PRev has fallen drastically short of its own projected impact. PRev created the “parent trigger,” whereby a 50%+1 majority of parents at a school can sign a petition forcing “transformation” of the school, or forcing it to close. The parent trigger was originally projected to turn many “failing” public schools into charter schools. In reality, since its founding in 2009, it has turned just one public school into a charter, inflicting ugly divisiveness on the community in the process and resulting in wildly conflicting reports about the charter’s effectiveness.

 

PRev continues to tout itself as a success. It has won ample favorable press coverage from the beginning, and has persuaded legislatures in several states to pass laws allowing the parent trigger, though there are no reports since of parent triggers actually taking place in those states. PRev lists a string of high-ticket funders, including the Laura and John Arnold Foundation (of Enron), the Walton Family Foundation (Walmart), the Gates Foundation, and the Broad Foundation. Its funders seem unlikely to maintain their enthusiasm as the lack of actual results becomes increasingly evident.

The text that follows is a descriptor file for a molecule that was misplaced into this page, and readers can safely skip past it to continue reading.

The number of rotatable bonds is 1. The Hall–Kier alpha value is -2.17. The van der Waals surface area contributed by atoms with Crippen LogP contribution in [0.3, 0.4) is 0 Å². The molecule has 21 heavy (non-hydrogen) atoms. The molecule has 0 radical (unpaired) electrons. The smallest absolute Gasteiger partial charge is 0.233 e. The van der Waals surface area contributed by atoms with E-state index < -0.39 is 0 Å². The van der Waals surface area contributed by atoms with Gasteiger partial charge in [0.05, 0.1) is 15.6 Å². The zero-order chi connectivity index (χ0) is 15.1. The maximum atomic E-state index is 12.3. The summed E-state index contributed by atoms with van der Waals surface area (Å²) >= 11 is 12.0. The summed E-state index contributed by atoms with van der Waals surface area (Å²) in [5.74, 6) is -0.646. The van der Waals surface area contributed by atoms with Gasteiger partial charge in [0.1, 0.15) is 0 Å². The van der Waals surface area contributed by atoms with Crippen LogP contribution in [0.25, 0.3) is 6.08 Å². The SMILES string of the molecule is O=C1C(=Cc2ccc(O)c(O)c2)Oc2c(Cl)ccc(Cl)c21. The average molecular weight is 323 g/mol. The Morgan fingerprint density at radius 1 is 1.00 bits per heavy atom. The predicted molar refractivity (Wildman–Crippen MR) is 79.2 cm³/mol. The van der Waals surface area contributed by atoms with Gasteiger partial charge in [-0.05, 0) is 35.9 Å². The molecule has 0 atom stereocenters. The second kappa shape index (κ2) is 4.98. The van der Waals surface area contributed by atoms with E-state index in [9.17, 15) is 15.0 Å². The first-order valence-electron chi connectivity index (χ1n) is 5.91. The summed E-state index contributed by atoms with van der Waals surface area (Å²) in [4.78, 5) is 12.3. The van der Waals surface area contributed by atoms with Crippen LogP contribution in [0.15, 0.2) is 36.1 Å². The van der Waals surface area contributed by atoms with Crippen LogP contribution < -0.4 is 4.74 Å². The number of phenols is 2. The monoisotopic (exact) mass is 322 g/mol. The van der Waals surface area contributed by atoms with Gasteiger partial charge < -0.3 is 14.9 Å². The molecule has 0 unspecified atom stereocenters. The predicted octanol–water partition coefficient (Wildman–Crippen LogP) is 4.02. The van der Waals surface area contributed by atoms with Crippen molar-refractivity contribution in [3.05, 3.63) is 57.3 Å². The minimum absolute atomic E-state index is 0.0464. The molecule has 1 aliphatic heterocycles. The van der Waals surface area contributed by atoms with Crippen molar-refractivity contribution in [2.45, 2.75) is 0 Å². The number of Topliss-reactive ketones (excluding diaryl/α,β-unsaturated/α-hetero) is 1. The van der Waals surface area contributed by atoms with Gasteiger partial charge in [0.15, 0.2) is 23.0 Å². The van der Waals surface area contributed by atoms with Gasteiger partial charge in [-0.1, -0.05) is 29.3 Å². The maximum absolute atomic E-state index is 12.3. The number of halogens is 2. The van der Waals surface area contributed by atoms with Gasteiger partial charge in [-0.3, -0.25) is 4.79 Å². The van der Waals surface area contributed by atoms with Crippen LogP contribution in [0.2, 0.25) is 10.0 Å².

PRev began in 2009 under the auspices of Los Angeles’ Green Dot charter school chain, launched by the mercurial, once-high-profile Green Dot founder Steve Barr. The intent appeared to be to enable Green Dot to take over schools. PRev said it was targeting “failing schools,” but in early 2010 I researched the test scores, based on California’s Academic Performance Index, of the existing Green Dot schools. It turned out that 14 of the 15 Green Dot schools had lower test scores than the public schools PRev was targeting and defining as failing. In other words, by Green Dot’s own definition, almost all of its own schools were failing, which would seem to raise questions about Green Dot’s efforts to save other schools.

http://articles.latimes.com/2009/may/11/local/me-greendot11